Deans, E. G., Thomas, S. L., Daube, M., & Derevensky, J. (2016). ‘I can sit on the beach and punt through my mobile phone’: The influence of physical and online environments on the gambling risk behaviours of young men. Social Science & Medicine. http://doi.org/10.1016/j.socscimed.2016.08.017

Gambling among European professional athletes. Prevalence and associated factors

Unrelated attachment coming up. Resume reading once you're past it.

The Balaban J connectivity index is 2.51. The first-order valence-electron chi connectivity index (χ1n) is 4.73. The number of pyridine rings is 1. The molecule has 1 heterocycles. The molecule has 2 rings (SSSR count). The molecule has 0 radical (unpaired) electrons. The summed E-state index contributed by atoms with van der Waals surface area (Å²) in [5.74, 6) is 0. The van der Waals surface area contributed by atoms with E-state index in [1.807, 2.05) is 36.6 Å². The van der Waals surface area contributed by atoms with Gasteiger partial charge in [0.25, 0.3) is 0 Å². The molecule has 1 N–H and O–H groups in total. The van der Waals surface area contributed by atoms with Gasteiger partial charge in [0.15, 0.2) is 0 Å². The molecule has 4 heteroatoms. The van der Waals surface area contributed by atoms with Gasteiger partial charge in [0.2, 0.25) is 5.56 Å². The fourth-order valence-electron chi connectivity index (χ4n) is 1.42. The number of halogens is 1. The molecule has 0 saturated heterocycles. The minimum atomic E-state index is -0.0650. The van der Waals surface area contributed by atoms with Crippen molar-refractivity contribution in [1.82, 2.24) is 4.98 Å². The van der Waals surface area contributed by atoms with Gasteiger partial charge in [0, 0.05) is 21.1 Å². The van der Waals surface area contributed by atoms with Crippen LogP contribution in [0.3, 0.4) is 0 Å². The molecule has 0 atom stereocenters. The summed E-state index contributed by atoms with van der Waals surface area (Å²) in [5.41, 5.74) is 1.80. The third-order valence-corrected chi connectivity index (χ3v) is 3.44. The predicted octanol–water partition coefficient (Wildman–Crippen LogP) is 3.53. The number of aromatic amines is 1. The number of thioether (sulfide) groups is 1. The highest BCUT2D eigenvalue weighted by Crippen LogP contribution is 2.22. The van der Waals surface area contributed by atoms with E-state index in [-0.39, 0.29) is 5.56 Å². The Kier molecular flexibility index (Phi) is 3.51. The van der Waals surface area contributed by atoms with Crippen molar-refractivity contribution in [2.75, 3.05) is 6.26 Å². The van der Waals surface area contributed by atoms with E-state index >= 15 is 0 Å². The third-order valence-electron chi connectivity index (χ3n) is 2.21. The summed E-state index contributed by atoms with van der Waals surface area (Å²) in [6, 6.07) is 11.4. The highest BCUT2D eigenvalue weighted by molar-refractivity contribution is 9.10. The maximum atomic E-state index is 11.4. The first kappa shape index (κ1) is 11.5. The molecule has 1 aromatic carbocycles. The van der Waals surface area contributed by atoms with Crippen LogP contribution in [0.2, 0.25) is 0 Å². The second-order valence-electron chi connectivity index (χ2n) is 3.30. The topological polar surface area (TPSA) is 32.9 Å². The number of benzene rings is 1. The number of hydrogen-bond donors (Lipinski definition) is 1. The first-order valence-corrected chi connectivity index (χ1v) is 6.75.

Background: In Europe, the prevalence of gambling disorders in the general population ranges from 0.15% to 6.6%. Professional Athletes (PAs) are known for having risk factors for addictive behaviors, such as young age or sensation seeking, though no study has yet tried to evaluate the prevalence of gambling and gambling disorders among this specific population. Objective: To estimate the prevalence of gambling, problematic or not, amongst European PAs. To explore the factors that are associated with gambling practice and gambling problems in PAs. Methods: A self-completion questionnaire was specifically designed for this study. The questionnaires were distributed by European Union Athletes to professional ice hockey, rugby, handball, basketball, football, indoor football, volleyball and cricket teams in Spain, France, Greece, Ireland, Italy, Sweden, and the UK. Socio-demographic variables (age, sex, education, marital and parental status, sport, country of birth, and country of practice), variables linked to gambling (gambling habits, screening of gambling problems with the Lie/Bet questionnaire and gambling related cognitions) and impulsive behavior data (UPPS-Short Form questionnaire) were gathered. Results: 1,236 questionnaires were filled out. The percentage of PAs that had gambled at least once during the previous year was 56.6%. The prevalence of problem gambling, current or past, was 8.2%. A certain number of variables were associated with the gambling status. In particular, betting on one’s own team (OR = 4.1, CI95% [1.5–11.5]), betting online (OR = 2.9, CI95% [1.6–5.4]), gambling regularly (OR = 4.0, CI95% [2.1–7.6]) and having a high positive urgency score (OR = 1.5, CI95% [1.3–1.7]) were associated with gambling problems, current or past, among PAs. Conclusion: PAs are particularly exposed to both gambling and problem gambling.